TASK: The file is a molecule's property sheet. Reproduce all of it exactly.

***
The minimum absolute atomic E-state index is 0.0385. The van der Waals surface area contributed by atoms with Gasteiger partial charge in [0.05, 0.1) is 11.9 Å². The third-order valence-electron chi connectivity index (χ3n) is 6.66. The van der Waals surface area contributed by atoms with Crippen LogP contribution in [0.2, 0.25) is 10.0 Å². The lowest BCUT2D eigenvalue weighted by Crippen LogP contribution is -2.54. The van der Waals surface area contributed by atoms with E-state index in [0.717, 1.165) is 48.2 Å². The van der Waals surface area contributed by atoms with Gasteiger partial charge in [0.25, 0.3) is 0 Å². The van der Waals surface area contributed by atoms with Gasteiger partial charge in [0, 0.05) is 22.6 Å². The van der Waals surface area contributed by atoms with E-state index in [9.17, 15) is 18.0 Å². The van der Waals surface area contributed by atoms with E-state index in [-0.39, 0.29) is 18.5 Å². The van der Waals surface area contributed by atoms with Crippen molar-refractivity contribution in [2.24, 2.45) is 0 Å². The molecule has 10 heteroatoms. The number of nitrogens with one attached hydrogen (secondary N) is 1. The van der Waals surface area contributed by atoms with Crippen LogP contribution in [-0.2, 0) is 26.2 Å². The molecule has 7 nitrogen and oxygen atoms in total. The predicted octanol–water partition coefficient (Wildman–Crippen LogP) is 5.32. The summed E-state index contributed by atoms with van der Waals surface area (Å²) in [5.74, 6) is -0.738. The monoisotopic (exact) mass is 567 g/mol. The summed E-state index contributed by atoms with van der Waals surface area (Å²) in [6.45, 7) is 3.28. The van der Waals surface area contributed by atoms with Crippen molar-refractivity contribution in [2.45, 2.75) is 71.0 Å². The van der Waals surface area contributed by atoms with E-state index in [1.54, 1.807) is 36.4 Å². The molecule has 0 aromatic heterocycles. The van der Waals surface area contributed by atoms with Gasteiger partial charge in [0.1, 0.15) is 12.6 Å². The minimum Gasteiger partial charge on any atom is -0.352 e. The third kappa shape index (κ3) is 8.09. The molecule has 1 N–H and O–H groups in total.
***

The minimum absolute atomic E-state index is 0.0385. The van der Waals surface area contributed by atoms with Gasteiger partial charge in [0.05, 0.1) is 11.9 Å². The third-order valence-electron chi connectivity index (χ3n) is 6.66. The van der Waals surface area contributed by atoms with Crippen LogP contribution in [0.2, 0.25) is 10.0 Å². The lowest BCUT2D eigenvalue weighted by Crippen LogP contribution is -2.54. The van der Waals surface area contributed by atoms with E-state index in [0.717, 1.165) is 48.2 Å². The van der Waals surface area contributed by atoms with Gasteiger partial charge in [0.25, 0.3) is 0 Å². The van der Waals surface area contributed by atoms with Gasteiger partial charge in [0, 0.05) is 22.6 Å². The van der Waals surface area contributed by atoms with E-state index in [9.17, 15) is 18.0 Å². The van der Waals surface area contributed by atoms with E-state index in [-0.39, 0.29) is 18.5 Å². The van der Waals surface area contributed by atoms with Crippen molar-refractivity contribution in [2.24, 2.45) is 0 Å². The molecule has 10 heteroatoms. The number of nitrogens with one attached hydrogen (secondary N) is 1. The van der Waals surface area contributed by atoms with Crippen LogP contribution in [-0.2, 0) is 26.2 Å². The molecule has 7 nitrogen and oxygen atoms in total. The predicted octanol–water partition coefficient (Wildman–Crippen LogP) is 5.32. The summed E-state index contributed by atoms with van der Waals surface area (Å²) in [5.74, 6) is -0.738. The monoisotopic (exact) mass is 567 g/mol. The summed E-state index contributed by atoms with van der Waals surface area (Å²) in [6.45, 7) is 3.28. The van der Waals surface area contributed by atoms with Crippen molar-refractivity contribution in [2.45, 2.75) is 71.0 Å². The van der Waals surface area contributed by atoms with E-state index in [1.54, 1.807) is 36.4 Å². The molecule has 0 aromatic heterocycles. The van der Waals surface area contributed by atoms with Gasteiger partial charge in [0.1, 0.15) is 12.6 Å². The minimum Gasteiger partial charge on any atom is -0.352 e. The third kappa shape index (κ3) is 8.09. The molecule has 1 N–H and O–H groups in total.